Merck Pharmaceutical has been very busy. They have been lobbying legislatures in all 50 states pushing Gardasil which is the only vaccination known to protect women from contracting human papillomavirus or HPV. Gardasil is not one hundred percent effective in preventing HPV. It is touted to be effective against about seventy percent of the strains of HPV which can lead to cervical cancer in women. According to the American Cancer Society, more than 11,100 women will be diagnosed with cervical cancer in 2007. The disease will claim the life of close to 3,700 of those women. If Gardasil delivers on its promise, those numbers could be reduced over time to just over 3,300 women diagnosed and less than 715 deaths. That would certainly be a dramatic improvement and is should be enough to motivate parents to have their daughters vaccinated without the government getting involved.
Approximately 20 states already have bills introduced in their legislatures which would force girls as young as 10 years old to be vaccinated or they will not be able to attend public school. Florida, Illinois, Indiana, and Virginia have bills that have gained at least initial readings. My own state of South Carolina has a bill that has been assigned to a subcommittee and is generating heated debate. The bill, sponsored by Joan Brady (R-Richland County) originally had no opt out clause for any reason. Responding to tremendous pressure from the public, Brady amended the bill to include an opt out clause for parents for any reason. Texas governor Rick Perry decided to bypass the legislature altogether and simply issued an executive order requiring girls entering the 6th grade in 2008 to be vaccinated.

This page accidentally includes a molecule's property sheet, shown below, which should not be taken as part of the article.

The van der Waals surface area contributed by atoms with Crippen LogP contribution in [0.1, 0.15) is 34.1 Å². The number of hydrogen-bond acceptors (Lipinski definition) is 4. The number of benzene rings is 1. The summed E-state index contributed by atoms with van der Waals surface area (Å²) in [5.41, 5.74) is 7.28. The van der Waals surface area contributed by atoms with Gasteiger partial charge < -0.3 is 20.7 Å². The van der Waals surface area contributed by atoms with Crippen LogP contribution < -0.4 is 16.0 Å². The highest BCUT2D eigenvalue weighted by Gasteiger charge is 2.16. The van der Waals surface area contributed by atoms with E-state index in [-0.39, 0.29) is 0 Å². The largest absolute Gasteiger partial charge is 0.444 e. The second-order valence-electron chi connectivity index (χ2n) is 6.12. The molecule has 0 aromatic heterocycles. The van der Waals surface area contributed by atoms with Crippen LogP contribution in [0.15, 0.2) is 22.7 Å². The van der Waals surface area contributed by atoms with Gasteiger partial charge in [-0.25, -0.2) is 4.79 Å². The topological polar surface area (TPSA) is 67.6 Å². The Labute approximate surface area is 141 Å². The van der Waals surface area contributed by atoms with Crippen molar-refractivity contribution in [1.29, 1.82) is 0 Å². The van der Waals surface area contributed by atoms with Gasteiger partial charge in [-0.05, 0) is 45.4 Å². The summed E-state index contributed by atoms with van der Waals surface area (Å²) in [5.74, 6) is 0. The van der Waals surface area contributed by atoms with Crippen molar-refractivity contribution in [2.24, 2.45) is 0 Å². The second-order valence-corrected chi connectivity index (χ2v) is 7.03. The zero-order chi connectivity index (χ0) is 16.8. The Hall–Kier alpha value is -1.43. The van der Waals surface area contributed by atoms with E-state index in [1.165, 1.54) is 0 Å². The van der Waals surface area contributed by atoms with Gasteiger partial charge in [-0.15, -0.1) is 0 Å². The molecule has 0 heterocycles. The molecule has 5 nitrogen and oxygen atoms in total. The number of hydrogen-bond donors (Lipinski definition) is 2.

The arguments in favor of mandatory vaccinations are strong. Statistics show that only about 25 percent of the population receives vaccinations when they are optional. As one might expect, mandatory vaccinations raise that number to just over 95 percent. The argument is also made that mandatory vaccinations will make the drug more affordable, and will guarantee no one will be excluded for financial reasons. Since there are 200 cases of cervical cancer each year in South Carolina and 55 women die, many people believe the moral thing to do is get the government involved.
But there is absolutely no constitutional authority for such a mandate. Some say we already have mandatory vaccinations against measles, smallpox, and other deadly airborne viruses so why shouldn’t we protect women against the possibility of cervical cancer? The answer, of course is that HPV isn’t airborne. The only way to contract the virus is through sexual contact. While the government may have a compelling reason to protect the general population from a potentially deadly virus that can be spread by casual contact it has no such reason or the moral authority to force such an action against a disease that can be prevented by following the Bible’s plan for sex.